Set for release in late August, Blitzkrieg: The German Invasion of Poland and France is the first Flames Of War supplement for Early-war. We take a sneak peek inside the book and provide a preview of what's to come.
It's hard to know where to start when writing the design notes for a whole new period! I guess that's the best place to start though - Early War is a whole new period. Making Early War feel and play very differently from the later periods was the key design goal in the whole process. At the same time we didn't want to change things unnecessarily. We wanted to keep things as much the same as we could. This means there are no major rules changes and that equipment that fought right through the war is generally the same as it is later in the war making it easy for players to transition to the new period.
That Early War Feeling
Part of the feeling we were seeking throughout the design process was the fast-moving sweeping battles of manoeuvre where massed tanks swept across the battlefield throwing the enemy into confusion. At the same time we wanted to show how the infantry, with far less support than they would later have, were able to form bulwarks against this tide of tanks, standing their ground for as long as they could keep their flanks secure.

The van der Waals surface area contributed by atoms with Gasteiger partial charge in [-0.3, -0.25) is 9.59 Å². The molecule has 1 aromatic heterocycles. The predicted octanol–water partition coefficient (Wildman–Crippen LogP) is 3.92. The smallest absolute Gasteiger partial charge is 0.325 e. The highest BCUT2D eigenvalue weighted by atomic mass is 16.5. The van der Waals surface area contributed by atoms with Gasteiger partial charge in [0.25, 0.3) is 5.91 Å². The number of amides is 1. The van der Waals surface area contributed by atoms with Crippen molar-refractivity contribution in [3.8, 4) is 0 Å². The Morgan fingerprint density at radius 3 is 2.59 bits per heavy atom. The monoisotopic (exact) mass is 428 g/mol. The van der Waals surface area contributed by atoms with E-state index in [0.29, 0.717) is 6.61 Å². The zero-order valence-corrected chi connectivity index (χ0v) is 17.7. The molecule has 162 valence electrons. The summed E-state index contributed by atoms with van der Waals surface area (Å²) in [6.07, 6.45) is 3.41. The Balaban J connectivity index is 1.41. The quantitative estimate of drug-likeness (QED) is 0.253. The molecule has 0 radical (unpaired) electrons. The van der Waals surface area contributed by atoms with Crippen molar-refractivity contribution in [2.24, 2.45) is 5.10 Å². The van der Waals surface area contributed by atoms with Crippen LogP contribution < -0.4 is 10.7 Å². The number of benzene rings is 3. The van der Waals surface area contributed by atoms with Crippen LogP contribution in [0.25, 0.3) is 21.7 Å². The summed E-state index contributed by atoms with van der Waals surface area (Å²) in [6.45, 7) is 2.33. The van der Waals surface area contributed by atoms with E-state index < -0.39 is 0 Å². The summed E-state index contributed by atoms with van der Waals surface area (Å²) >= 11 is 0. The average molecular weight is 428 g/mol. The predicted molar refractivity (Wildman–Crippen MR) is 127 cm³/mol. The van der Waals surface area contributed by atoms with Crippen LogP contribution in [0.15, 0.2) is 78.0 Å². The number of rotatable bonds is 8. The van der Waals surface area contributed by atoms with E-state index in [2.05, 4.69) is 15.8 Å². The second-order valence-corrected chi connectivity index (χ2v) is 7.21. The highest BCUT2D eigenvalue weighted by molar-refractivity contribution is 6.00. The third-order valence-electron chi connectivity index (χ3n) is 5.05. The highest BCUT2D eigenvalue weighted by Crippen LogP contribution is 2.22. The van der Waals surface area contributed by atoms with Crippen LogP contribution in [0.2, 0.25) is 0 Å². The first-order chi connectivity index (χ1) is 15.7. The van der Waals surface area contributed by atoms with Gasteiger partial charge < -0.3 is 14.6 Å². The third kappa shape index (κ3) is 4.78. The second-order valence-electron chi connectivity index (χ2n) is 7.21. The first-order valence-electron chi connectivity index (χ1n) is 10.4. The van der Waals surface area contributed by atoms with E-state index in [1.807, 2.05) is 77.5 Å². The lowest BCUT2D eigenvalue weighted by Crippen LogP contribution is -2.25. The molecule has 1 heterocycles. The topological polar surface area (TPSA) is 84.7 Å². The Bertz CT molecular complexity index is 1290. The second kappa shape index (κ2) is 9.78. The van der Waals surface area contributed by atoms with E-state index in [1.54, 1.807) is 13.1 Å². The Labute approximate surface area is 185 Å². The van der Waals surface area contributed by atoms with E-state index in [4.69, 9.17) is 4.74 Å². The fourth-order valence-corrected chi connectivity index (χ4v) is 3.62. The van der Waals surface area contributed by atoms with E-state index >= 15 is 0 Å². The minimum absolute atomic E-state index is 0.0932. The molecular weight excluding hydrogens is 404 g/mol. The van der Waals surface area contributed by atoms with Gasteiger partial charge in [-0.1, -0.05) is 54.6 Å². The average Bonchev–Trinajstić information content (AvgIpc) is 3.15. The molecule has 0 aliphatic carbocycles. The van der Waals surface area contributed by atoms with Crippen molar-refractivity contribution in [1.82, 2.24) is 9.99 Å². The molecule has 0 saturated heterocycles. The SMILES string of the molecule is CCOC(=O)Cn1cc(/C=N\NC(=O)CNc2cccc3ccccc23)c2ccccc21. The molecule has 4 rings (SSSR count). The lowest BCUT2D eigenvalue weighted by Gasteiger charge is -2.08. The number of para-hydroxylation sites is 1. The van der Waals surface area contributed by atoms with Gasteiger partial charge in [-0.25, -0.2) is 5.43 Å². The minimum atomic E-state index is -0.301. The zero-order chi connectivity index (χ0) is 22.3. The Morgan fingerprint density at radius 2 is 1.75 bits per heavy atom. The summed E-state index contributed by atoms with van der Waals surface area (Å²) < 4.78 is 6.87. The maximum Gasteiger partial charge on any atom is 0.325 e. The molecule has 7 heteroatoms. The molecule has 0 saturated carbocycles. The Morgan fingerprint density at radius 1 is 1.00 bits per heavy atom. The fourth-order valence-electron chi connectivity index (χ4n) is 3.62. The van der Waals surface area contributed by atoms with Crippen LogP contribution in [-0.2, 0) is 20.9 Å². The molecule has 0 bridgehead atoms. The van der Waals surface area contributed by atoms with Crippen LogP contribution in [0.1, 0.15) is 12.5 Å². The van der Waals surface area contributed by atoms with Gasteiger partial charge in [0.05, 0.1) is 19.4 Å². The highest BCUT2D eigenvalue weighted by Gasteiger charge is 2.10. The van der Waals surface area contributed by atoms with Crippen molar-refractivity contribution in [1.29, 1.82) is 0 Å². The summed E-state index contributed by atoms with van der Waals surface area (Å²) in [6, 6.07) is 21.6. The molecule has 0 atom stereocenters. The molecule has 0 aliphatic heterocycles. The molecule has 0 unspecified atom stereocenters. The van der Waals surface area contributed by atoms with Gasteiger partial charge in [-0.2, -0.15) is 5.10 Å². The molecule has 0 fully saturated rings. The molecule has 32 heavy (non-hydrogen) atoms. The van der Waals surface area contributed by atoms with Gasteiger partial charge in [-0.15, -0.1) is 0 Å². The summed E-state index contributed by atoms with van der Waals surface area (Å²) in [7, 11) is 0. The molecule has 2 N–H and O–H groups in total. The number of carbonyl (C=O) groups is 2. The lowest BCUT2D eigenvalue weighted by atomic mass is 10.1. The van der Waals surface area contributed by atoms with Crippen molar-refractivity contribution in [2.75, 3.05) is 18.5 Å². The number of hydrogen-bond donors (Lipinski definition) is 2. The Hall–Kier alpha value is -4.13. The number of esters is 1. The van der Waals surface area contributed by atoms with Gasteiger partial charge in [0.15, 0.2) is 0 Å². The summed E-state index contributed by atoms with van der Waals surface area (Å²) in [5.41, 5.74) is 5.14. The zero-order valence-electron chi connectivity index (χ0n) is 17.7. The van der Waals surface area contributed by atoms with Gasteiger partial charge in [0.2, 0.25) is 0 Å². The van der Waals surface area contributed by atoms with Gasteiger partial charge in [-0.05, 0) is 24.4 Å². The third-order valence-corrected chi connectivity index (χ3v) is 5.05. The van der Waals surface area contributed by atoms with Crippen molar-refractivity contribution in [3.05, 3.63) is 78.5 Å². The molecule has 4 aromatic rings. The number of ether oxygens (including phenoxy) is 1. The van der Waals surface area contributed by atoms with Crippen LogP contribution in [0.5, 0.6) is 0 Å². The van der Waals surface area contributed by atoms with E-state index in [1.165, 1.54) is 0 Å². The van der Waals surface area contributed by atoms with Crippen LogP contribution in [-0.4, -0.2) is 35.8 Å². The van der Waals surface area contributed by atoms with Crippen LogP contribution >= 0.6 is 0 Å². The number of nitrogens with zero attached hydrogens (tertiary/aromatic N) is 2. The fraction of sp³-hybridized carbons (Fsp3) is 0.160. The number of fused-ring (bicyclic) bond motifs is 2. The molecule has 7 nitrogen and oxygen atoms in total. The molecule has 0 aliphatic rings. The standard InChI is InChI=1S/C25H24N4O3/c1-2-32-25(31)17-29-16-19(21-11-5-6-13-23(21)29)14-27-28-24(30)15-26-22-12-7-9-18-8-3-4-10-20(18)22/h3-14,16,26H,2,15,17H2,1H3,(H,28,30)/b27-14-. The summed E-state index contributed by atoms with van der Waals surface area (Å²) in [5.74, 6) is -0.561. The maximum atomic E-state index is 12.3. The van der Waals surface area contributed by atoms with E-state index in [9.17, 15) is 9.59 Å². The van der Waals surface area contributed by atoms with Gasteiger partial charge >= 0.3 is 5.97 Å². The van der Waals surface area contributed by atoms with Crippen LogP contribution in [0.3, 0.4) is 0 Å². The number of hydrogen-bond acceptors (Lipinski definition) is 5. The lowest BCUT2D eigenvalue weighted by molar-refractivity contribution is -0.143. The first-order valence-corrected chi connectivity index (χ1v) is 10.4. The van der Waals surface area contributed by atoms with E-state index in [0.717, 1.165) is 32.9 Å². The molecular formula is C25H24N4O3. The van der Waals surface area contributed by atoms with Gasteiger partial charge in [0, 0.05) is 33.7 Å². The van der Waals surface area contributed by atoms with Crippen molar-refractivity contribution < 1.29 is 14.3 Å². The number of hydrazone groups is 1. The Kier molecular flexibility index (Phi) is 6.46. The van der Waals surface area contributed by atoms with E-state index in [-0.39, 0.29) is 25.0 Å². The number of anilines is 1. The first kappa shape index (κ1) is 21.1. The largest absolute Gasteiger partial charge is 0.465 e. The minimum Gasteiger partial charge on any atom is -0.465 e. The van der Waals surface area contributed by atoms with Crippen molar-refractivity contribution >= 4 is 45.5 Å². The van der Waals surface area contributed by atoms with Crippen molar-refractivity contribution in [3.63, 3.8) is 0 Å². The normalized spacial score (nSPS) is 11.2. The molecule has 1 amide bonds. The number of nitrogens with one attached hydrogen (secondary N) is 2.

Another part of the feeling we wanted to capture is the weird mix of experimental ideas, some of which worked and went on to become mainstream and some which were better left to quietly vanish into oblivion, mismatched doctrines and by later standards, ludicrously under-powered tanks. The weird equipment ranges from tanks with two or even three turrets, to light tankettes far smaller than a modern car, to heavy tanks barely capable of keeping up with a walking man, but armed with a single machine-gun, to fast cavalry tanks carried to the battlefield on trucks and trailers. I love the idea of trying to make these weird ideas actually work on the battlefield!
These go hand-in-hand